With the RHS Chelsea Flower Show just finishing for another year gardening and the outdoors has been in the focus of many of our minds and the Duchess of Cambridge again successfully championed about the wellbeing and health of our children by involving them in outdoor pursuits. Too many young people are not encouraged to play outdoors nor have no contact or know how to interact with animals.
Here are some recommendations of places that will help teach your children about the wonders of our natural world to visit throughout the England either as a family of for a school trip.
1. Alnwick Castle, home of Harry Potter is full of history and drama. You can join their resident wizarding professors and take part in one of our world-famous broomstick training sessions, on the very spot where Harry had his first flying lesson in the film production of Harry Potter and the Philosopher’s Stone.
flyers of any age are welcomed with open arms to this daily activity, which is free with admission to Alnwick Castle. This is an unforgettable, fun-filled event for the whole family or your students to enjoy! Daily lessons are assigned by time slots which are allocated on a first come, first served basis or pre-booking for schools. Don’t forget to bring your camera and capture evidence of you and your levitating broomstick to amaze your family and friends back home!
2. Compliment your trip to the castle with a visit to Alnwick Gardens where your student can discover the hidden treasures that lie in the Woodland Walk. There are plenty of opportunities to run, play, create and go wild in a “as natural as it comes” environment. They can become an adventurer and explorer and unleash your themselves, learn den building talents by using tall trees, logs, undergrowth and natural materials with only tarpaulins and string to assist you.
3. Enthral and mesmerise your children with a trip to Amazona Zoo. Set in secluded grounds in Cromer on the north Norfolk Coast it is home to over 200 animals from tropical South America, including jaguars, monkeys, peccaries, otters, owls, macaws, parrots, capuchins, spiders, snakes, flamingos, rheas, guinea pigs, iguanas, caimans, pumas and tapirs.
4. Staying on the coast if you live or are visiting Cornwall we recommend that an interesting and relaxing break away from the beach is a visit to the Cornish Seal Sanctuary is a must to see how they save and treat injured seal pups, before releasing them back into the wild. Owned by The SEA LIFE Trust, the centre is on the banks of the Helford River in Cornwall, England, UK, next to the village of Gweek.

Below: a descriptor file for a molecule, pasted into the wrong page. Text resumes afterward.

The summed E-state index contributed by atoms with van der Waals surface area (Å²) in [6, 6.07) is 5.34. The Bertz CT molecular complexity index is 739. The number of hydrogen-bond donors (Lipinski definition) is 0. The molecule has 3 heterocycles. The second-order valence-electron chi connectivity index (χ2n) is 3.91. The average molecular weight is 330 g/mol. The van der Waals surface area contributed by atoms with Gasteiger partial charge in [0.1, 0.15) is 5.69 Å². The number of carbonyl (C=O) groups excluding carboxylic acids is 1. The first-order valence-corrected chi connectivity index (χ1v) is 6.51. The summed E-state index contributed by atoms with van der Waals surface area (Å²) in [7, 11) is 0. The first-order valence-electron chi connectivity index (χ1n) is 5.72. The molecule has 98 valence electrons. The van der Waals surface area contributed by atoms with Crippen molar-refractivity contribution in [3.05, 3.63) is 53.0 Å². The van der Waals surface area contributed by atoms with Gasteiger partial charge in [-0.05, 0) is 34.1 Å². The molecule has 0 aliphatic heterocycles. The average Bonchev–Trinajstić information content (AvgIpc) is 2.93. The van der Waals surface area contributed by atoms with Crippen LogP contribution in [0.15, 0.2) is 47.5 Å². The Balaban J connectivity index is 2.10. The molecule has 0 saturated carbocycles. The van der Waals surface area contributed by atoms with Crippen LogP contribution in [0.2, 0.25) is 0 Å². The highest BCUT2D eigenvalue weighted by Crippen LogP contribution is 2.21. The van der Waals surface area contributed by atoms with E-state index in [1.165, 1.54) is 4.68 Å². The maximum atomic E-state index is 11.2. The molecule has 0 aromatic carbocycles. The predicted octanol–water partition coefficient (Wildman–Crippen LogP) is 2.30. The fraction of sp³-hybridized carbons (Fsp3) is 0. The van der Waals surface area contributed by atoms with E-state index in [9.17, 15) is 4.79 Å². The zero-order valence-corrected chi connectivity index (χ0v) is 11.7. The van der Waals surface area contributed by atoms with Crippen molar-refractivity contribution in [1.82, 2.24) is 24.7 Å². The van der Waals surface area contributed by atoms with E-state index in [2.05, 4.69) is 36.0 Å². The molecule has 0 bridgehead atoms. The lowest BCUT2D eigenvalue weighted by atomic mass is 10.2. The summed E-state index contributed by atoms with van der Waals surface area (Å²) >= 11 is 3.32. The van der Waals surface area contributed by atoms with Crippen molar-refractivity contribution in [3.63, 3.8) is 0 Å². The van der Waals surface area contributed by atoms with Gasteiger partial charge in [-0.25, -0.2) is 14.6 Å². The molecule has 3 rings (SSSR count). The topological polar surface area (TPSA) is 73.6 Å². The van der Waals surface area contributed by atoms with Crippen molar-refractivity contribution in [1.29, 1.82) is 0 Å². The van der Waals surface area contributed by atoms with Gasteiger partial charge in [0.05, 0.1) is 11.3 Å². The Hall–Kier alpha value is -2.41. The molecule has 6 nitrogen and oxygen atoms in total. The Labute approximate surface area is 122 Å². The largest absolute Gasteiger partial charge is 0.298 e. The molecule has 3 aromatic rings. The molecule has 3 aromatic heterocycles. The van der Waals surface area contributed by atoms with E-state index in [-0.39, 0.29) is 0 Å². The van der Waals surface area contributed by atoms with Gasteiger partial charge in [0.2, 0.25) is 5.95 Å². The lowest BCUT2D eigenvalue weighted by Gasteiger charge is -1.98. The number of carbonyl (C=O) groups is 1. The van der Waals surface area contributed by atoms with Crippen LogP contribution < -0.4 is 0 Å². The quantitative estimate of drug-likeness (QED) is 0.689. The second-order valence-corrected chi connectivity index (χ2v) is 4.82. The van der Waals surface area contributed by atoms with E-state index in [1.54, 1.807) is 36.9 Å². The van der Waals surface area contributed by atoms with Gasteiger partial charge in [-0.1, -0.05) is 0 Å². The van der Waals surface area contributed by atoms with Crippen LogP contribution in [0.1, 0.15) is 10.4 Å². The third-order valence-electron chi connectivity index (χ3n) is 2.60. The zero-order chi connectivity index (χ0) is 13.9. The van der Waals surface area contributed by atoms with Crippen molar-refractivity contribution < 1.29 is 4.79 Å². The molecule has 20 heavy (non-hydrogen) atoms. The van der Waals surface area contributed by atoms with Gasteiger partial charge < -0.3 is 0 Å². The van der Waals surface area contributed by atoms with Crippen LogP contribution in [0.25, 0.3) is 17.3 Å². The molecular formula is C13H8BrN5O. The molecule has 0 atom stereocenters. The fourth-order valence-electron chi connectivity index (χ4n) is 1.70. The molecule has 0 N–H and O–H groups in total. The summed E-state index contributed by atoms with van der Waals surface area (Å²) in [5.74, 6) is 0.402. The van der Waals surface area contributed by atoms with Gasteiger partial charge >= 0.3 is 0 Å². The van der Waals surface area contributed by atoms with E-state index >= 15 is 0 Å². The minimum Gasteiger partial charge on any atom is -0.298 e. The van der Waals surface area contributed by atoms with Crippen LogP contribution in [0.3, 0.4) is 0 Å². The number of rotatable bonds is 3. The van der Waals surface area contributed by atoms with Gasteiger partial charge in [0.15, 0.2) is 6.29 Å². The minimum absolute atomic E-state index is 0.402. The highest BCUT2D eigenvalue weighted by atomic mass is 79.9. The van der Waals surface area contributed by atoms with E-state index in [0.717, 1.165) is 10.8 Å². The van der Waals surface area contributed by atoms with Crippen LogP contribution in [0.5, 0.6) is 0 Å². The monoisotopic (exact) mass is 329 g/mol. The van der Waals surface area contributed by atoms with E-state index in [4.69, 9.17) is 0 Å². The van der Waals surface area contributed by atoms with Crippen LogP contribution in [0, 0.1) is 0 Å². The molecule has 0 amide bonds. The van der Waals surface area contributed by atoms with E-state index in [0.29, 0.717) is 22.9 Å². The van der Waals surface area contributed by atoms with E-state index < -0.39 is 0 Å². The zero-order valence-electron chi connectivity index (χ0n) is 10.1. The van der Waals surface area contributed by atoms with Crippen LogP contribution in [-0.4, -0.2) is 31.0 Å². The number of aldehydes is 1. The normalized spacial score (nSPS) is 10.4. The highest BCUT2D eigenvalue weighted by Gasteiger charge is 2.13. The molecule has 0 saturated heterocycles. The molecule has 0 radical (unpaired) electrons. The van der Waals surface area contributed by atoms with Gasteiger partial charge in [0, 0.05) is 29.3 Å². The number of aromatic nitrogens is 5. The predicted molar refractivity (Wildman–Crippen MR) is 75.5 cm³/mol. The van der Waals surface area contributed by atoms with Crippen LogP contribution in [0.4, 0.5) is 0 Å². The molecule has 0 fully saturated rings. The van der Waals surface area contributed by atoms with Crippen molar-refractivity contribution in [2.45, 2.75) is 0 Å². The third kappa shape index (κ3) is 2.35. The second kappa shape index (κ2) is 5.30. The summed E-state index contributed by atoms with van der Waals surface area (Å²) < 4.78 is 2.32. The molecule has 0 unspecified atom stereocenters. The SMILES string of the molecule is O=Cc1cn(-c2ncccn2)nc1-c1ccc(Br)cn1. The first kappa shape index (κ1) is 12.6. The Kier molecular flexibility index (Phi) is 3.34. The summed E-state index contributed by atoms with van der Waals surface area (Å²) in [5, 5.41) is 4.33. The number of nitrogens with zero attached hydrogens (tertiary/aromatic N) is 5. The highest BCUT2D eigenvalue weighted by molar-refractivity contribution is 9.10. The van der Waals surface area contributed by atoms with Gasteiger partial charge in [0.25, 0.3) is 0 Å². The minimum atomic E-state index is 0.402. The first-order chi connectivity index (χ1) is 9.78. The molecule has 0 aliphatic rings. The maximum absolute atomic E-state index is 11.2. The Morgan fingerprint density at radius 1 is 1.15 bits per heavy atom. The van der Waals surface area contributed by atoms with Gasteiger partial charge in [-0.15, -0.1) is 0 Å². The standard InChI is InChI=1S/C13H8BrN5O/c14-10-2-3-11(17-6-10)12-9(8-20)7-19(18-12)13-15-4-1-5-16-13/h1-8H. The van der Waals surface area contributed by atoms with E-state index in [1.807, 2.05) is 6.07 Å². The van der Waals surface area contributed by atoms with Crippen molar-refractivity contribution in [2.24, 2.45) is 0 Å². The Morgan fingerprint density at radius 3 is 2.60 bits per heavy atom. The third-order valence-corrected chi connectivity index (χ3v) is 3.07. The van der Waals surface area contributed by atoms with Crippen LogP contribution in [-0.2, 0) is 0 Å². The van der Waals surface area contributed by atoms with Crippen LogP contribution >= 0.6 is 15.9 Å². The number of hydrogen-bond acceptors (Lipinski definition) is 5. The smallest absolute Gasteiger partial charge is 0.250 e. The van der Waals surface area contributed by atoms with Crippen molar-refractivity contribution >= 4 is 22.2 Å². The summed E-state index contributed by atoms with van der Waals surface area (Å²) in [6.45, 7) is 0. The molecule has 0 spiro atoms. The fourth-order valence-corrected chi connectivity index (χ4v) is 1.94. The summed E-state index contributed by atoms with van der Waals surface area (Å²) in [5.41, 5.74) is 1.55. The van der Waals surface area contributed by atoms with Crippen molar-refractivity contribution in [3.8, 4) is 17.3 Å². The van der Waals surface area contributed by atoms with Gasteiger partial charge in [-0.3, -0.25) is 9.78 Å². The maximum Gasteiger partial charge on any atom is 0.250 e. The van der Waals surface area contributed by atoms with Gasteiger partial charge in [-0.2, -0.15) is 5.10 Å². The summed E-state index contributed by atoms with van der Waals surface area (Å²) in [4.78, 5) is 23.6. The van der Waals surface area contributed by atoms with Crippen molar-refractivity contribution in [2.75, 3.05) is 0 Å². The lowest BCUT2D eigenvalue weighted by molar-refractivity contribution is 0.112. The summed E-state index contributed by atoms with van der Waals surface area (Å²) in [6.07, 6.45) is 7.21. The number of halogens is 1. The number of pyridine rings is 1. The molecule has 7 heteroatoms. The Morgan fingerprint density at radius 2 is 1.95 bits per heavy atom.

5. Monkey World is a 65-acre ape and monkey sanctuary and rescue centre near Wool, Dorset, England that has been saving monkeys since Jim Cronin founded the sanctuary in 1987. It is internationally recognised as having saved hundreds of primates throughout the world since then, over 250 now live at the centre.
6. Noah's Ark Zoo Farm at Bristol is a multi-award winning zoo and home of the Big Zoo animals. They offer a fantastic environment to learn about nature and a great opportunity to bring the curriculum to life. With over 100 animal species to see (from chicks to elephants!) they are an amazing location for you to visit.
7. The West Midland Safari Park is based at Bewdley, Worcestershire. One of the most popular attractions is the herd of southern white rhino, the mission is to protect endangered animals whilst educating future generations.
8. Knowsley Safari Park on Merseyside offers animal experiences so that you can become a zoo keeper for a day! If you’ve ever dreamed of getting up close to a rhino or fancied feeding a lion it’s breakfast, then their Animal Experiences are just the adventure you’re looking for!
An interesting exhibition called the “Illustrated Garden” is running at Masham Gallery until 1st July and brings together an eclectic mix of printmakers from across the country. Partly inspired and influenced by the Mascot Media book of the same name, it is available to purchase alongside the exhibition.